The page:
Warning. Everything in this post is a spoiler.
Well, Sunday’s episode pushed us over the halfway mark. In only three weeks Game of Thrones will conclude its seventh season and we will again enter The Long Night. If the remaining episodes can somehow build on The Spoils of War we’ll have have more than enough hype to carry us through.
The episode opens with A Song of Ice and Fire’s greatest character, Bran. He receives the loathsome Littlefinger, whom in his conniving, manipulative way thinks it prudent to gift a clearly damaged child the weapon that almost ended his life. I feel no shame in confessing that I hoped Bran would take said gift, flip it around, and shank the living tar out of Littlefinger. Instead, Bran decides to drag out the process of Littlefinger’s shame and downfall, turning his own words against him (“chaos is a ladder”), causing his mind to splinter into a million pieces.
We are, thankfully, at a point where Littlefinger’s demise is imminent. Just one week after instructing Sansa to “fight every battle, everywhere, always, in your mind” he comes face to face with a character that is one step shy of omniscient. So much for being one step ahead of everyone chap. With the caveat that this show is known for turning assured situations on their head, I look forward to watching Littlefinger’s plans unravel over the next three weeks.
Now more than ever we must take care to watch everything Bran does. As the three-eyed raven he has a plan. Losing his entire self north of the wall, means his sole purpose will be directed to defeating the White Walkers. Every move he makes from here on out, however subtle, will be carefully calculated, will subtly shifts pawns into place; like giving Arya the catspaw’s Valyrian steel dagger.
Back in episode 7.1, Dragonstone, this very same dagger is highlighted in the book Sam ‘borrows’ from the restricted section. Last week I said—referring to Davos almost revealing Jon’s death—that when things/events/questions are mentioned twice they move from coincidental to consequential.
In The Spoils of War, Bran asks Littlefinger if he knows who its owner was. The pertinent passage from Sam’s book refers to the Targaryens. It is not a stretch to think this dagger belonged to a Targaryen we know. But if so, who? In the show only three Targaryens other than Daenerys have had a reasonable amount of screentime or exposition: Aemon Targaryen, Maester at the Wall; Aegon Targaryen, the first Targaryen King of Westeros; and Rhaegar Targaryen, Daenerys’s brother and Jon Snow’s father. Of these few the likely answer, what with the lingering revelation of Jon Snow’s parentage, is Rhaegar. If this turns out to be true the greater question is, why does it matter and what bearing does it have on the story? Will Arya use it as effectively as she did in her sparring with Brienne?
On Dragonstone, Daenerys prevents Jon from leaving. She does, however, perform an about face when shown convenient, ancient cave carvings. For a woman that doesn’t believe Jon and Davos at their word about White Walkers (and rightly so) she seems far too willing to believe in evidence of their existence provided courtesy of another near-mythical species.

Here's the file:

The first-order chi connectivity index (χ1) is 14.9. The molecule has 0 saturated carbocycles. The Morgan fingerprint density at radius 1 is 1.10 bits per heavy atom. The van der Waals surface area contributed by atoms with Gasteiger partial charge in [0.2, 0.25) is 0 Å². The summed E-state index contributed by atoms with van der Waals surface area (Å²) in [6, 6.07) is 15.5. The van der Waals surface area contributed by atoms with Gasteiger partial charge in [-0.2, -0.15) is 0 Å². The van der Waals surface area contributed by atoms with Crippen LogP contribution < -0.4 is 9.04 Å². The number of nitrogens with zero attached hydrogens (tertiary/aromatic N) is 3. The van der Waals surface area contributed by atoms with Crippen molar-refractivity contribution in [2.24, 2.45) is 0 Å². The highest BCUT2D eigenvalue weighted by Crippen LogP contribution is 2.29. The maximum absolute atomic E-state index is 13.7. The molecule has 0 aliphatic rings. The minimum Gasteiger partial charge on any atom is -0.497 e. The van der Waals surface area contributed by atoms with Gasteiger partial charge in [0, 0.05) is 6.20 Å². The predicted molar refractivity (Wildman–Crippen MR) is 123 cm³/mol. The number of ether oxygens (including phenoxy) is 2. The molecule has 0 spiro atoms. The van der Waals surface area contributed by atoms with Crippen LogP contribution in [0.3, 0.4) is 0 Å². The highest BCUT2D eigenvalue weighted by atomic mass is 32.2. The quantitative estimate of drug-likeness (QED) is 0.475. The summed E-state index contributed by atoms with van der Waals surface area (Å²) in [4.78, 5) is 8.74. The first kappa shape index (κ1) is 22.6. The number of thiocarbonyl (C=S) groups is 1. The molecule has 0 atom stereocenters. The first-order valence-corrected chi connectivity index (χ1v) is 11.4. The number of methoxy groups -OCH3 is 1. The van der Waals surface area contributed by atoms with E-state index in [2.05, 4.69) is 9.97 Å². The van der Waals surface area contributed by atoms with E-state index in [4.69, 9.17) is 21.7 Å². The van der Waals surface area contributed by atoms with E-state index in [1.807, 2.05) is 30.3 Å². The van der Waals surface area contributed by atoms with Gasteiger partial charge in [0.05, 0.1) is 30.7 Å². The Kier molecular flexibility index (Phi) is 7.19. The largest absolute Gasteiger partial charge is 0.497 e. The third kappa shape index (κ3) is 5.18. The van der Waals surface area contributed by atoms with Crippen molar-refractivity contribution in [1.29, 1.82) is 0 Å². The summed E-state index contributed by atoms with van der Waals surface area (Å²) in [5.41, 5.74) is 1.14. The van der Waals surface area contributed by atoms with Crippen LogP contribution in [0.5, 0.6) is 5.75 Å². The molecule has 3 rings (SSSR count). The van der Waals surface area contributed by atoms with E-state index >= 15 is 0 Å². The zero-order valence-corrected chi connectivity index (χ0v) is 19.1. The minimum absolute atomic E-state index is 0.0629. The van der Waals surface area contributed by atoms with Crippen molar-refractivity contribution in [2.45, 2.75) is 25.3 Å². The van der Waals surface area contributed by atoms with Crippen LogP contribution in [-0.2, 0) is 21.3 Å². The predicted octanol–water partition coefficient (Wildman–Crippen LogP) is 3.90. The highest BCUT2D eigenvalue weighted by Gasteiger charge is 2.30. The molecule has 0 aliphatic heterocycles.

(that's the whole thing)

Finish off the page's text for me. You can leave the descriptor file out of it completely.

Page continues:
Finally, this week, the battle! Field of Fire 2.0, or should we call it Fields of Gold, is in immediate contention for the best Game of Thrones battle. Tell me that when Drogon appears over the grassy hills chills didn’t run up your spine. Lie to me and say you didn’t screech in giddy anticipation as Daenerys and the Dothraki bore down on the Lannisters. I mean, we got a dragon in full combat! We have never been so blessed.
Brief moments in other battles, such as Jon shattering a White Walker with Longclaw, or the charge during Battle of the Bastards, were brilliant but none have been able to sustain suspense and tension for long. Until this week. In the span of ten minutes I went from rooting for the Dothraki and Daenerys, to feeling the fear of the Lannister foot soldiers, to being absorbed in Bronn’s dash for his life, to cheering for Bronn’s cleverness, to cursing Bronn’s name for nearly killing Drogon, to sympathizing with Tyrion, to praying for Jaime. My emotions were set aflame like the cargo train.
We have dragons to thank for this never-ending sense of awe and unease. The destruction they bring is both exhilarating and terrifying. Now imagine what all three dragons could do if unleashed. The Night King better get to work on that Ice Dragon or he’s screwed.
The Spoils of War ends with Jaime sinking into a pond that has conveniently transformed into an ocean. I’m have no doubt he is alive; Bronn, who is not wearing armor, will save him. In the words of a friend “full plate armor sinks, but plot armor floats”.
Questions and Daydream Material for Episode 5:
- What will become of Jaime?
- Dany threatens to murder those who will not bend the knee. Is she stepping closer to the madness that plagued her father? Will Tyrion and Varys be able to convince her to instead take the path of prudence, justice, and mercy?
- Jon gets up close and personal with Drogon. Perhaps he tries to leave Dragonstone but is prevented by the return of Daenerys.
- Bran sends word to Jon about the White Walker’s progress south. Will the final two episodes build to an epic confrontation between the armies of the living and dead?